- With a centralised model, they hope that everybody based at the hub will be better placed to direct patients much more quickly to the service that they require (physio, Asthma pharmacy clinic etc).
- In regards to the pharmacy clinic, an initial trial was held at the Taw Hill pharmacy which was run for one day a week. This has now been brought in house at the medical hub and there will still be a pharmacy clinic available under the new system.
Now the points that we also made, alongside the proposed solutions:
- The communication about the whole changes had been non-existent, which has made the whole experience worse for residents and got the new system off to a bad start. Myself as the MP nor Borough Councillors were informed of the changes either. We said that at the very least, information should be available in the surgeries themselves and have also asked for the CCG & IMH to issue clear advice and information.
- In response they apologised for this, commenting that they did not want to release information with a set date for the new system, in case there were issues and in the event that the new system wasn’t ready to go live. Whilst they wouldn’t be able to write individually to 60,000 residents, they would certainly look to issue out information and communication on the changes asap.
- Despite taking on additional staff, we suggested that even more were needed to make sure that waiting times on the phone were no longer than they had been when residents were calling individual surgeries. We really pressed the point that there were instances where people were still waiting too long on the phone. We also suggested that they change the messaging on the phone so that it doesn’t say the queue number (as this gives people a wrong impression on how long they will have to wait) but instead tells people how many minutes they can be expecting to wait.
- They are looking to recruit even more call handlers, in addition to the extra they have already taken on, and will look at their phone messaging. They will also make sure that people are clear what line they need to dial and are therefore not getting stuck on the wrong lines (blood test result line for example). Their aim/expectation is to reduce the length of waiting time on the phones so that they are less than the waiting times under the old system.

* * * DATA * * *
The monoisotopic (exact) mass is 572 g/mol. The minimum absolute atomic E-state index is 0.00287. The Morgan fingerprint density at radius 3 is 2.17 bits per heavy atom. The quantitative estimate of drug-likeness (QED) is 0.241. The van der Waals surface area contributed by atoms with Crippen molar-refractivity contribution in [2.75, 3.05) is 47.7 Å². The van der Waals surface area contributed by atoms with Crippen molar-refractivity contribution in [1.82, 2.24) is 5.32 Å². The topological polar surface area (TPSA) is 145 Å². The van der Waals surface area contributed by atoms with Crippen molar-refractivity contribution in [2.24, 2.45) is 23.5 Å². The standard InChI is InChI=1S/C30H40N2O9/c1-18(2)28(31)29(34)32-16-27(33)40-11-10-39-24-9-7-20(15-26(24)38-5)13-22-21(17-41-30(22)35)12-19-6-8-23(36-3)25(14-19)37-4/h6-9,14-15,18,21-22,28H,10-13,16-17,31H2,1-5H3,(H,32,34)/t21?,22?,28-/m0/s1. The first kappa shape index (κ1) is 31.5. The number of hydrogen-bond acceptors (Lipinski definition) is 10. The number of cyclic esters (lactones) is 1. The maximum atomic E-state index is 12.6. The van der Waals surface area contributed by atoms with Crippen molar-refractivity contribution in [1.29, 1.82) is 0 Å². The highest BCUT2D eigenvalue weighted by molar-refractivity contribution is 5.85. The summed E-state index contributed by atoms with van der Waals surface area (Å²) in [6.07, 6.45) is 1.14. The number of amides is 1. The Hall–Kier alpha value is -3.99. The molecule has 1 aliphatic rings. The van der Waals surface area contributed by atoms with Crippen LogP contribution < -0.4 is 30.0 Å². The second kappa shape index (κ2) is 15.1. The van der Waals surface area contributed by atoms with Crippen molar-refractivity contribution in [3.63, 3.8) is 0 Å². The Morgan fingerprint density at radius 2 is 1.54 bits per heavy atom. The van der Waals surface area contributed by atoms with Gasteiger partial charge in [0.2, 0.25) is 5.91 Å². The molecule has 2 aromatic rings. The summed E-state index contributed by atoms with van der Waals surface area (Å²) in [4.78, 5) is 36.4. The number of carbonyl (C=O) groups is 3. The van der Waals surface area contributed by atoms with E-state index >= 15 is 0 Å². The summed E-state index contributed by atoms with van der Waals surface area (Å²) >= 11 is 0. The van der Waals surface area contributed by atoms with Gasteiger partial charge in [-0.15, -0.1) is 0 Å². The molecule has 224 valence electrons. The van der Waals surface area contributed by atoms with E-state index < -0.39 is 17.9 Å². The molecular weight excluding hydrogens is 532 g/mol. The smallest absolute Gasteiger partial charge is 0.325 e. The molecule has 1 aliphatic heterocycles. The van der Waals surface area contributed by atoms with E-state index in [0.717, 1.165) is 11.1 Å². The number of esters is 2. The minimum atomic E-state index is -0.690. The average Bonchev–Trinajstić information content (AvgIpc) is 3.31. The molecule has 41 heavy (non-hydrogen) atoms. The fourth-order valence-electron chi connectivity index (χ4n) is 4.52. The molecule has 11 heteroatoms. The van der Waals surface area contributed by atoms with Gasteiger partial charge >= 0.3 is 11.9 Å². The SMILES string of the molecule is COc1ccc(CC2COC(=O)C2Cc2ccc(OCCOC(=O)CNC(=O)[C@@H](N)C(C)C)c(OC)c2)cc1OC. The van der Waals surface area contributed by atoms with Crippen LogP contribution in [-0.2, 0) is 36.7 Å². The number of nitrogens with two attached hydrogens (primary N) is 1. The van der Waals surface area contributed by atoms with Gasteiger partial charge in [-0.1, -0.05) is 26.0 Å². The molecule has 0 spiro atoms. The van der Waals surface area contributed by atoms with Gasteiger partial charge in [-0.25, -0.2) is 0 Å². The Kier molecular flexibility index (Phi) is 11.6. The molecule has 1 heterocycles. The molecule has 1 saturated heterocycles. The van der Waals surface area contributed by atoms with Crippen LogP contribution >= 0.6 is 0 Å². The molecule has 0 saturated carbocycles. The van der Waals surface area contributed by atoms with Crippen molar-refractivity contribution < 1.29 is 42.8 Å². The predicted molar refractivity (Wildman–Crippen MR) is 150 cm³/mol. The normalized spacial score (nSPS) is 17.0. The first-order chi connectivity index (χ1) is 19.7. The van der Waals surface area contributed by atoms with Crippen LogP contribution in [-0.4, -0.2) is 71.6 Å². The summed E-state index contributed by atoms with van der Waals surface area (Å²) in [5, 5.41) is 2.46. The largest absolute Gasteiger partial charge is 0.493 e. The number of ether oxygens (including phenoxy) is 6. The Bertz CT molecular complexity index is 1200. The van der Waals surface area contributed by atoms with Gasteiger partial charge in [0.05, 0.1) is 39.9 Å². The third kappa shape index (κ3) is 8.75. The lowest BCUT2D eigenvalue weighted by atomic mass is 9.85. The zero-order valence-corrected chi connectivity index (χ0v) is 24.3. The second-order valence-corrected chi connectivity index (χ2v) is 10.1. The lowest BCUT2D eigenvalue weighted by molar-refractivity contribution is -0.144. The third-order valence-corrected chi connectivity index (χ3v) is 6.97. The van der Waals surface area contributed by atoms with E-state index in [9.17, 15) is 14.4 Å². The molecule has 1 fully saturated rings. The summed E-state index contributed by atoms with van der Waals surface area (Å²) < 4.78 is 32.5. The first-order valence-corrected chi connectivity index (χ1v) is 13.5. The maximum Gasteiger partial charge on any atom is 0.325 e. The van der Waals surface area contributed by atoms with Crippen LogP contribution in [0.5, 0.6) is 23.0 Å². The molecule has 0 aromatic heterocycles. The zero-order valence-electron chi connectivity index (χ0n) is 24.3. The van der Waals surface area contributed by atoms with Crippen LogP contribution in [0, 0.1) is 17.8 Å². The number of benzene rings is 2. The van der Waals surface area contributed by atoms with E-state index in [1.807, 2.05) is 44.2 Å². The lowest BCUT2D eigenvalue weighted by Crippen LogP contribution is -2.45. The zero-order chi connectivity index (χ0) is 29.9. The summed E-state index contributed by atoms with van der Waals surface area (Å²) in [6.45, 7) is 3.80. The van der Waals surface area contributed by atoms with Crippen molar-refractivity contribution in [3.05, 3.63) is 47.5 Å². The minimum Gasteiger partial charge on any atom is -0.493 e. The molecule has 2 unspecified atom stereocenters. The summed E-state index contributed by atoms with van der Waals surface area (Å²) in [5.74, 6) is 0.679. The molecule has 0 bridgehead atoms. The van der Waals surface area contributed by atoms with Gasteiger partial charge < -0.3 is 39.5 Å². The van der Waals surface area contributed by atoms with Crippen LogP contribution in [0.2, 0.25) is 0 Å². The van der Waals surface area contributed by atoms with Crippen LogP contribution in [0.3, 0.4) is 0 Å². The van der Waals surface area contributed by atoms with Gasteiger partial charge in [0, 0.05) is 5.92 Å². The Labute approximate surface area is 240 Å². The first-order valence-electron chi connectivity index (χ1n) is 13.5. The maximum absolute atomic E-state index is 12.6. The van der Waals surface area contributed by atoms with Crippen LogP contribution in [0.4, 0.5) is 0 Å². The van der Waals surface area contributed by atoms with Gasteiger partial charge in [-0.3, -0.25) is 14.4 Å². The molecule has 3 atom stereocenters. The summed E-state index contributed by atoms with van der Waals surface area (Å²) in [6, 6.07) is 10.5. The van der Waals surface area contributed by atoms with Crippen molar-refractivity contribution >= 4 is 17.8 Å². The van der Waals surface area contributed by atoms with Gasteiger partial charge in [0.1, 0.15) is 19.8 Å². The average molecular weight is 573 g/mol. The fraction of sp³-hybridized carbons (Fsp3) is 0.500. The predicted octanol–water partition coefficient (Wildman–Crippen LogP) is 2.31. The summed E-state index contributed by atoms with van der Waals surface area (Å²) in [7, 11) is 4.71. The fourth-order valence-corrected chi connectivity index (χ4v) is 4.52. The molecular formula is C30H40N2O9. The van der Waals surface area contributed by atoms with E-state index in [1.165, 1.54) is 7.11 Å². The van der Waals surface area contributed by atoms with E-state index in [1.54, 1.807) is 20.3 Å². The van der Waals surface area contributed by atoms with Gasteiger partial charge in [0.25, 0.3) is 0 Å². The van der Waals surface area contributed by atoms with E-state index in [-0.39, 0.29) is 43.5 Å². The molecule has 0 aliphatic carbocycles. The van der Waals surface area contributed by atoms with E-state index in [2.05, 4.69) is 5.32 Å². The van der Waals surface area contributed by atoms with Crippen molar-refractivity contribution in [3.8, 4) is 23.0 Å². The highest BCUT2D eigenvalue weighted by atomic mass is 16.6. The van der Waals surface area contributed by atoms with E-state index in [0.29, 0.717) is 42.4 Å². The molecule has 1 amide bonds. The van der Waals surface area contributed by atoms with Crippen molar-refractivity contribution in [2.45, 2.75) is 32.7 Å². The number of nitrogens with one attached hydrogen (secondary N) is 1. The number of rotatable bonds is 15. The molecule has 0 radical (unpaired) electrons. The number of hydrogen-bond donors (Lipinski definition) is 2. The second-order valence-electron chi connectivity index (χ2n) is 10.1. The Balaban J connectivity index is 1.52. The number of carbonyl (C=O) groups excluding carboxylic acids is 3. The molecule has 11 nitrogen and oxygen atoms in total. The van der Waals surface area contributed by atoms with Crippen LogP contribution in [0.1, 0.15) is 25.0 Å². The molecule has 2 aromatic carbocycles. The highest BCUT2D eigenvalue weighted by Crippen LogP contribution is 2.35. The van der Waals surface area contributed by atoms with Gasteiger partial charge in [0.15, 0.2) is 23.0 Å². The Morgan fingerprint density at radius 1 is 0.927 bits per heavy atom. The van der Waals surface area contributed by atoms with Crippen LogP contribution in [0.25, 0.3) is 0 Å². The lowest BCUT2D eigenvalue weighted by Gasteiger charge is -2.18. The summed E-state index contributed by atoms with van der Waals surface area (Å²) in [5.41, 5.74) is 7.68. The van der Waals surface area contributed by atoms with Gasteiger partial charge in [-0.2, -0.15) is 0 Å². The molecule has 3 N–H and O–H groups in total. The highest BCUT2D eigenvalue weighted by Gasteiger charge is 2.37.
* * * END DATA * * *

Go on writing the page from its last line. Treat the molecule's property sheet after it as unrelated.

- Online booking. This was something that residents had quite rightly raised and we made the point that people were being told different things on different websites, and that we needed one (well-informed) coordinated way for booking online appointments especially to help relieve pressure on the phones.
- There has been an ongoing problem with the surgery websites whereby the new system has not been given all the access codes for each surgery website. They accepted the need to get this sorted immediately and the urgent need to provide proper information on each website regarding the new system. They accepted that there were currently inconsistencies with online bookings as each surgery differed in their approach. They have not yet been able to introduce a uniform online booking system as they are wanting to introduce the standardised GP appointments (as above) in order to make sure that everybody can have online access to appointments from 9am-6pm. As soon as this is expected to be introduced (from the 1st November) then an online facility will be made available. To access online bookings, you will have to register by going into the hub and taking a form of ID with you.
One concern that residents have flagged is that they feel there will have been increased pressures on A&E since the new system has come into place. I have spoken with the Great Western Hospital and asked if they have seen more people present themselves at the Emergency Department over the course of the last few weeks. Having liaised with the Trust, they have confirmed that they have not seen an impact on front door services (e.g. ED attendances or admissions) as a result of the recent changes. The medical hub have also confirmed that people are still able to get same-day appointments and/or routine appointments.
With the promise of more call handlers than the old system, some more improvements to the phone system, a coordinated online booking system and standardised GP appointments, both the CCG and IMH are confident that this service will deliver more available GP appointments with increased flexibility for local residents.
We will continue to press for the promised improvements.